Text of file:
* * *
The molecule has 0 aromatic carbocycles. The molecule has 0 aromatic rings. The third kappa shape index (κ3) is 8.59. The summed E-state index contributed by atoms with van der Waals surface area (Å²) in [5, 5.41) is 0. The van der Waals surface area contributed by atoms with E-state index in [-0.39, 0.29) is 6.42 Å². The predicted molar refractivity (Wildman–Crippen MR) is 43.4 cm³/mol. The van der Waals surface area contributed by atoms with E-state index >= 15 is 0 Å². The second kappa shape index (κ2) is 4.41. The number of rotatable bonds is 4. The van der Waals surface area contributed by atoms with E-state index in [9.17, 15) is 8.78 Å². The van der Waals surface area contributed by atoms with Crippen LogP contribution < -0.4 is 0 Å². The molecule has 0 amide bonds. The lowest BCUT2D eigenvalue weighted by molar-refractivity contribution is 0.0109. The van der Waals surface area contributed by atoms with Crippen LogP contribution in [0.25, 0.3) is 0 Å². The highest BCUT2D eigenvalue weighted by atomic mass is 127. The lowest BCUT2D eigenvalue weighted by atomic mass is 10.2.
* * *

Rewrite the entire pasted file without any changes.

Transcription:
The molecule has 0 aromatic carbocycles. The molecule has 0 aromatic rings. The third kappa shape index (κ3) is 8.59. The summed E-state index contributed by atoms with van der Waals surface area (Å²) in [5, 5.41) is 0. The van der Waals surface area contributed by atoms with E-state index in [-0.39, 0.29) is 6.42 Å². The predicted molar refractivity (Wildman–Crippen MR) is 43.4 cm³/mol. The van der Waals surface area contributed by atoms with E-state index >= 15 is 0 Å². The second kappa shape index (κ2) is 4.41. The number of rotatable bonds is 4. The van der Waals surface area contributed by atoms with E-state index in [9.17, 15) is 8.78 Å². The van der Waals surface area contributed by atoms with Crippen LogP contribution < -0.4 is 0 Å². The molecule has 0 amide bonds. The lowest BCUT2D eigenvalue weighted by molar-refractivity contribution is 0.0109. The van der Waals surface area contributed by atoms with Crippen LogP contribution in [0.25, 0.3) is 0 Å². The highest BCUT2D eigenvalue weighted by atomic mass is 127. The lowest BCUT2D eigenvalue weighted by atomic mass is 10.2.